Hanukkah, the Jewish Festival of Lights is a holiday that is celebrated each year around the globe. Commemorating the rededication of the Second Temple in Jerusalem at the time of the Maccabean Revolt of the 2nd century BCE, it is celebrated by lighting a nine candle chanukiah, eating fried foods such as latkes and sufganiyot, playing the dreidel game, and giving gelt (chocolate coins). Hanukkah also has many symbols associated with it which serve to remind us of the miracle of the oil and the strength of the Maccabees.
The most recognizable of all symbols of Hanukkah is the menorah, which consists of nine candles arranged in a candelabrum. The center candle, the shamash (or “attendant”), is used to light the other eight candles, and each night one candle is lit until all eight candles are lit on the eighth night. It symbolizes the miracle of the one-day supply of oil that lasted eight days in the Temple.
The dreidel is another symbol associated with Hanukkah. The traditional four-sided spinning top is made of wood, metal, or plastic, and is engraved with four Hebrew letters which form the acronym meaning “A great miracle happened there”. The letters stand for “Nes gadol heyah sham” (A great miracle happened there). The dreidel is also a fun game in which players spin the top and follow the instructions on which side lands face up.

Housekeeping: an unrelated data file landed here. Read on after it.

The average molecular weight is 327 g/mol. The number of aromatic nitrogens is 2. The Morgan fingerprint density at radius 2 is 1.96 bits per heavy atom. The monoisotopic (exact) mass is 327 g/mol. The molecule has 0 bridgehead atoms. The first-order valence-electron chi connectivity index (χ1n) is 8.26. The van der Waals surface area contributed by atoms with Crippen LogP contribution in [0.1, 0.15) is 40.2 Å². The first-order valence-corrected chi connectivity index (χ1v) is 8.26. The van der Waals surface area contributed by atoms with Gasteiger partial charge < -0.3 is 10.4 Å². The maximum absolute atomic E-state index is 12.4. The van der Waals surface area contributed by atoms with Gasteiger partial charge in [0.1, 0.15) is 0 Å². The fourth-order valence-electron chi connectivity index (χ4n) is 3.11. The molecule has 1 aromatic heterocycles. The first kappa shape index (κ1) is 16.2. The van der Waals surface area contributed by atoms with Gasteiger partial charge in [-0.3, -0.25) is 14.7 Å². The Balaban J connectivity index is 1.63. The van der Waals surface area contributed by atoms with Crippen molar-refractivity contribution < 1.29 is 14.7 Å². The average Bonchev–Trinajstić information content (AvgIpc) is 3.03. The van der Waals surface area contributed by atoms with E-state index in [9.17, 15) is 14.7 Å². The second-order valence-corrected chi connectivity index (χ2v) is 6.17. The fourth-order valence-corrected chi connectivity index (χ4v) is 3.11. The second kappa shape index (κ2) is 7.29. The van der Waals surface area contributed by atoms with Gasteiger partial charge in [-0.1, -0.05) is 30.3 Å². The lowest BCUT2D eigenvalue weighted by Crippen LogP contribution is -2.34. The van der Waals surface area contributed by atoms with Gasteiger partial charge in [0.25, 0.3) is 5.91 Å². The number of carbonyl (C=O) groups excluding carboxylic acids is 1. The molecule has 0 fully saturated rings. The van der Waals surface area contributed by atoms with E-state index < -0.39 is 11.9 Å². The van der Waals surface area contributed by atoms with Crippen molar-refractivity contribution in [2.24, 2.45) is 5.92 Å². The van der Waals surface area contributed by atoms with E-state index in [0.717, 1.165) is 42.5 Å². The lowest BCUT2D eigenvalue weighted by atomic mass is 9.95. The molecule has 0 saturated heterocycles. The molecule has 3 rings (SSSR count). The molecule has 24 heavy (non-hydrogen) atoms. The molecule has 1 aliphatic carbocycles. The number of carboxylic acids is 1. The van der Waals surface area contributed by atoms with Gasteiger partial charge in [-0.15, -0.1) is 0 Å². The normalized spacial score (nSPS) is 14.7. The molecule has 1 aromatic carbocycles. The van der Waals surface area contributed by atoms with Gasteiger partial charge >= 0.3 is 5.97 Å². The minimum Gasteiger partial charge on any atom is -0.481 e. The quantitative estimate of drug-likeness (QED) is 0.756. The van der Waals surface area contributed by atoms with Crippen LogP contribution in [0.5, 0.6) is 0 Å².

The giving of gelt (money) is a time-honored tradition for Hanukkah. The money given is usually small coins made of chocolate, although actual coins are sometimes given. The money symbolizes the redemption of the Jews from spiritual slavery, and the joy in charity and social justice that the Maccabees represented.
Latkes and Sufganiyot
The eating of fried foods such as latkes (potato pancakes) and sufganiyot (jelly donuts) is also a part of the celebration. Latkes are made by frying grated potatoes with onions and seasonings, and sufganiyot are round doughnuts filled with jelly. They represent the oil that burned for eight days in the Temple, and their round shape symbolizes the miracle of the never-ending light.
In conclusion, Hanukkah is a holiday that is celebrated with the help of many symbols that remind us of the miracle of the oil and the strength of the Maccabees. The menorah, dreidel, gelt, latkes, and sufganiyot all serve as reminders of hope, joy, and freedom. This holiday is a time of fun and remembrance, celebrated all around the world with friends and family.
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Last update 2023-11-27. Price and product availability may change.